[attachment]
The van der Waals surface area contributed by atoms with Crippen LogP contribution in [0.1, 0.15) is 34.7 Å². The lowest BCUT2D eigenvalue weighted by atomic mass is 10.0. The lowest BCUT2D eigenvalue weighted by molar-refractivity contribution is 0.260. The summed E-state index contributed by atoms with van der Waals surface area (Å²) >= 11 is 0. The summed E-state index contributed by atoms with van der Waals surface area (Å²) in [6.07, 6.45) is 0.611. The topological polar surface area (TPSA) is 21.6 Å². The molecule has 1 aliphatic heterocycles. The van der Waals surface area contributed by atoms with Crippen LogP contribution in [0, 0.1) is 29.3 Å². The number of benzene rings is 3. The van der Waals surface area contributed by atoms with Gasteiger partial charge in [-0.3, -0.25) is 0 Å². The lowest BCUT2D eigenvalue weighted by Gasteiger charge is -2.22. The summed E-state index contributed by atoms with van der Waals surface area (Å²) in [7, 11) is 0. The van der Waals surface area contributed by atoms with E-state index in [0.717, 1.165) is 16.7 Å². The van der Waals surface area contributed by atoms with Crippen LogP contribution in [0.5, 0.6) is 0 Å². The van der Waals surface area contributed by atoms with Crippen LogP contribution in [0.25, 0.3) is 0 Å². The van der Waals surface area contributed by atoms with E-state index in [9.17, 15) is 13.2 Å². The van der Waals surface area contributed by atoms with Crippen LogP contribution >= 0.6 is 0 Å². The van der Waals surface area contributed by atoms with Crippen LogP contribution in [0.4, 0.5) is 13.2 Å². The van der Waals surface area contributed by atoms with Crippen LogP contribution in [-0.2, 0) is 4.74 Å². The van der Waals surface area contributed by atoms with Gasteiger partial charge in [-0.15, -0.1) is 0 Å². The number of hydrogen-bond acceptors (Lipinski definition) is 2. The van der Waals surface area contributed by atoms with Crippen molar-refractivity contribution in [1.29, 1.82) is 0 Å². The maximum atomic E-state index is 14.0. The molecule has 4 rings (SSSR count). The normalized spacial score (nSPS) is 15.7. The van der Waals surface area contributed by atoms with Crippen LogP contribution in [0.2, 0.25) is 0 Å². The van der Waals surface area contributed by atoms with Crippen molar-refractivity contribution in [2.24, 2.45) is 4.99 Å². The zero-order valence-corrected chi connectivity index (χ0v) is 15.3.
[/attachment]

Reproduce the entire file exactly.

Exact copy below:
The van der Waals surface area contributed by atoms with Crippen LogP contribution in [0.1, 0.15) is 34.7 Å². The lowest BCUT2D eigenvalue weighted by atomic mass is 10.0. The lowest BCUT2D eigenvalue weighted by molar-refractivity contribution is 0.260. The summed E-state index contributed by atoms with van der Waals surface area (Å²) >= 11 is 0. The summed E-state index contributed by atoms with van der Waals surface area (Å²) in [6.07, 6.45) is 0.611. The topological polar surface area (TPSA) is 21.6 Å². The molecule has 1 aliphatic heterocycles. The van der Waals surface area contributed by atoms with Crippen LogP contribution in [0, 0.1) is 29.3 Å². The number of benzene rings is 3. The van der Waals surface area contributed by atoms with Gasteiger partial charge in [-0.3, -0.25) is 0 Å². The lowest BCUT2D eigenvalue weighted by Gasteiger charge is -2.22. The summed E-state index contributed by atoms with van der Waals surface area (Å²) in [7, 11) is 0. The van der Waals surface area contributed by atoms with E-state index in [0.717, 1.165) is 16.7 Å². The van der Waals surface area contributed by atoms with Crippen LogP contribution in [0.5, 0.6) is 0 Å². The van der Waals surface area contributed by atoms with Crippen LogP contribution in [0.25, 0.3) is 0 Å². The van der Waals surface area contributed by atoms with E-state index in [9.17, 15) is 13.2 Å². The van der Waals surface area contributed by atoms with Crippen LogP contribution >= 0.6 is 0 Å². The van der Waals surface area contributed by atoms with Crippen LogP contribution in [0.4, 0.5) is 13.2 Å². The van der Waals surface area contributed by atoms with Crippen LogP contribution in [-0.2, 0) is 4.74 Å². The van der Waals surface area contributed by atoms with Gasteiger partial charge in [-0.15, -0.1) is 0 Å². The number of hydrogen-bond acceptors (Lipinski definition) is 2. The van der Waals surface area contributed by atoms with Crippen molar-refractivity contribution in [1.29, 1.82) is 0 Å². The maximum atomic E-state index is 14.0. The molecule has 4 rings (SSSR count). The normalized spacial score (nSPS) is 15.7. The van der Waals surface area contributed by atoms with Crippen LogP contribution in [0.2, 0.25) is 0 Å². The van der Waals surface area contributed by atoms with Crippen molar-refractivity contribution in [2.24, 2.45) is 4.99 Å². The zero-order valence-corrected chi connectivity index (χ0v) is 15.3.